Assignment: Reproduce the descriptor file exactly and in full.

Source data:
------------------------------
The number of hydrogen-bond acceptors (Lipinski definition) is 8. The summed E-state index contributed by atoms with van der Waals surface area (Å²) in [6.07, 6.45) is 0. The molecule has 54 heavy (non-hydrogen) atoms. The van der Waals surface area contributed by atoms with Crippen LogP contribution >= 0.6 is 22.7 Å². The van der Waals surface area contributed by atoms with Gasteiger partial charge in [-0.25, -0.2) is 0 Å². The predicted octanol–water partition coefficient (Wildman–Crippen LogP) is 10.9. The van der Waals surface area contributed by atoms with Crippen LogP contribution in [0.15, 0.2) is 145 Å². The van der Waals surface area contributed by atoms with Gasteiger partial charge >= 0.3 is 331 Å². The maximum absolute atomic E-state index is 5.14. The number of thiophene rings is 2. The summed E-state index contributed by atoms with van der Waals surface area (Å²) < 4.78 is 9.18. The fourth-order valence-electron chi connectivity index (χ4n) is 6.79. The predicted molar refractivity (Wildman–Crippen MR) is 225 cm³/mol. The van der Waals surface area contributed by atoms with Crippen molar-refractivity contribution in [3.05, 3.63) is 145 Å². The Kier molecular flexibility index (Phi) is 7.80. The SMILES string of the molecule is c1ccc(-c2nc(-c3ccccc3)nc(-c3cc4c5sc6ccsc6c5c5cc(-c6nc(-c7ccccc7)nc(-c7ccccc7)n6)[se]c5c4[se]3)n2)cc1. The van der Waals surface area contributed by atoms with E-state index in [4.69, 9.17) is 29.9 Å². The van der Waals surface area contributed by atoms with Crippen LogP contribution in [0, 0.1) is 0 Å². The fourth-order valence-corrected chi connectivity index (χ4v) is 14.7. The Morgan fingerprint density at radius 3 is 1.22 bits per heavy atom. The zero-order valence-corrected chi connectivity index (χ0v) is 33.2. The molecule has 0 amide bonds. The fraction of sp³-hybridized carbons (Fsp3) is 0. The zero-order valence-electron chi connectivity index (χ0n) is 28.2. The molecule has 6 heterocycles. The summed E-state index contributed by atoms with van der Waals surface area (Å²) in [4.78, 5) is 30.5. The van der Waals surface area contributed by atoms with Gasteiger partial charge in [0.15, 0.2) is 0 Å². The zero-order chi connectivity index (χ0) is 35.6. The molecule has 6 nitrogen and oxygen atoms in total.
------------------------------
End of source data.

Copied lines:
The number of hydrogen-bond acceptors (Lipinski definition) is 8. The summed E-state index contributed by atoms with van der Waals surface area (Å²) in [6.07, 6.45) is 0. The molecule has 54 heavy (non-hydrogen) atoms. The van der Waals surface area contributed by atoms with Crippen LogP contribution >= 0.6 is 22.7 Å². The van der Waals surface area contributed by atoms with Gasteiger partial charge in [-0.25, -0.2) is 0 Å². The predicted octanol–water partition coefficient (Wildman–Crippen LogP) is 10.9. The van der Waals surface area contributed by atoms with Crippen LogP contribution in [0.15, 0.2) is 145 Å². The van der Waals surface area contributed by atoms with Gasteiger partial charge >= 0.3 is 331 Å². The maximum absolute atomic E-state index is 5.14. The number of thiophene rings is 2. The summed E-state index contributed by atoms with van der Waals surface area (Å²) < 4.78 is 9.18. The fourth-order valence-electron chi connectivity index (χ4n) is 6.79. The predicted molar refractivity (Wildman–Crippen MR) is 225 cm³/mol. The van der Waals surface area contributed by atoms with Crippen molar-refractivity contribution in [3.05, 3.63) is 145 Å². The Kier molecular flexibility index (Phi) is 7.80. The SMILES string of the molecule is c1ccc(-c2nc(-c3ccccc3)nc(-c3cc4c5sc6ccsc6c5c5cc(-c6nc(-c7ccccc7)nc(-c7ccccc7)n6)[se]c5c4[se]3)n2)cc1. The van der Waals surface area contributed by atoms with E-state index in [4.69, 9.17) is 29.9 Å². The van der Waals surface area contributed by atoms with Crippen LogP contribution in [0, 0.1) is 0 Å². The fourth-order valence-corrected chi connectivity index (χ4v) is 14.7. The Morgan fingerprint density at radius 3 is 1.22 bits per heavy atom. The zero-order valence-corrected chi connectivity index (χ0v) is 33.2. The molecule has 0 amide bonds. The fraction of sp³-hybridized carbons (Fsp3) is 0. The zero-order valence-electron chi connectivity index (χ0n) is 28.2. The molecule has 6 heterocycles. The summed E-state index contributed by atoms with van der Waals surface area (Å²) in [4.78, 5) is 30.5. The van der Waals surface area contributed by atoms with Gasteiger partial charge in [0.15, 0.2) is 0 Å². The zero-order chi connectivity index (χ0) is 35.6. The molecule has 6 nitrogen and oxygen atoms in total.